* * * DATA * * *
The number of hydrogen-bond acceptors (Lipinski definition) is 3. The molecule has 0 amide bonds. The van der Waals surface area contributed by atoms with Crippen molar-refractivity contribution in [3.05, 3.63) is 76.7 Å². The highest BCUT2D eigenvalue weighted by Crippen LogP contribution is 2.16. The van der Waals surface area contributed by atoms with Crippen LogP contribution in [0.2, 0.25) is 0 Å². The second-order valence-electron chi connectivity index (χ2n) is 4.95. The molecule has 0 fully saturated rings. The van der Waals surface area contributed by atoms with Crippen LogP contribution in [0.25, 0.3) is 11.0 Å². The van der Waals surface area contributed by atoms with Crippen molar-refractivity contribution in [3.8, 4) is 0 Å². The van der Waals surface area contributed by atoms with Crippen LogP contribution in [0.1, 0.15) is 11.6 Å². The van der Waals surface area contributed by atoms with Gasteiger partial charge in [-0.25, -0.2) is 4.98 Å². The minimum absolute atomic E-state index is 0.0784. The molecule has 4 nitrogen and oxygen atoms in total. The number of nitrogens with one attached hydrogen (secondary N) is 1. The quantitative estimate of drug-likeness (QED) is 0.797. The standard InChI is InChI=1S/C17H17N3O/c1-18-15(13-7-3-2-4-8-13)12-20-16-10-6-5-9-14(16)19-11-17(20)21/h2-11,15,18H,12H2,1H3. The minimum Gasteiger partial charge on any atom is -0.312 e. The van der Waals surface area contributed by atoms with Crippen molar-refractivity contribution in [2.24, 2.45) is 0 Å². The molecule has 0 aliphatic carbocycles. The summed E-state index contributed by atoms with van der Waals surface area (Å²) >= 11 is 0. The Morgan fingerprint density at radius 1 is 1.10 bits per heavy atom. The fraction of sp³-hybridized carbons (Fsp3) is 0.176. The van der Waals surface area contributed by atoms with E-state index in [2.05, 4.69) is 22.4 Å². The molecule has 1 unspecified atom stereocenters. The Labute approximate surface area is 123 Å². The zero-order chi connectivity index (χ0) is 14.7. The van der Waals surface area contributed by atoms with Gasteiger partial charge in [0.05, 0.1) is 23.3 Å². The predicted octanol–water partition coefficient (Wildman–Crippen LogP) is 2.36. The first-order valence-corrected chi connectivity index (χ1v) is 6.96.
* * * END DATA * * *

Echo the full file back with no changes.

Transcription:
The number of hydrogen-bond acceptors (Lipinski definition) is 3. The molecule has 0 amide bonds. The van der Waals surface area contributed by atoms with Crippen molar-refractivity contribution in [3.05, 3.63) is 76.7 Å². The highest BCUT2D eigenvalue weighted by Crippen LogP contribution is 2.16. The van der Waals surface area contributed by atoms with Crippen LogP contribution in [0.2, 0.25) is 0 Å². The second-order valence-electron chi connectivity index (χ2n) is 4.95. The molecule has 0 fully saturated rings. The van der Waals surface area contributed by atoms with Crippen LogP contribution in [0.25, 0.3) is 11.0 Å². The van der Waals surface area contributed by atoms with Crippen molar-refractivity contribution in [3.8, 4) is 0 Å². The van der Waals surface area contributed by atoms with Crippen LogP contribution in [0.1, 0.15) is 11.6 Å². The van der Waals surface area contributed by atoms with Gasteiger partial charge in [-0.25, -0.2) is 4.98 Å². The minimum absolute atomic E-state index is 0.0784. The molecule has 4 nitrogen and oxygen atoms in total. The number of nitrogens with one attached hydrogen (secondary N) is 1. The quantitative estimate of drug-likeness (QED) is 0.797. The standard InChI is InChI=1S/C17H17N3O/c1-18-15(13-7-3-2-4-8-13)12-20-16-10-6-5-9-14(16)19-11-17(20)21/h2-11,15,18H,12H2,1H3. The minimum Gasteiger partial charge on any atom is -0.312 e. The van der Waals surface area contributed by atoms with Crippen molar-refractivity contribution in [2.24, 2.45) is 0 Å². The molecule has 0 aliphatic carbocycles. The summed E-state index contributed by atoms with van der Waals surface area (Å²) >= 11 is 0. The Morgan fingerprint density at radius 1 is 1.10 bits per heavy atom. The fraction of sp³-hybridized carbons (Fsp3) is 0.176. The van der Waals surface area contributed by atoms with E-state index in [2.05, 4.69) is 22.4 Å². The molecule has 1 unspecified atom stereocenters. The Labute approximate surface area is 123 Å². The zero-order chi connectivity index (χ0) is 14.7. The van der Waals surface area contributed by atoms with Gasteiger partial charge in [0.05, 0.1) is 23.3 Å². The predicted octanol–water partition coefficient (Wildman–Crippen LogP) is 2.36. The first-order valence-corrected chi connectivity index (χ1v) is 6.96.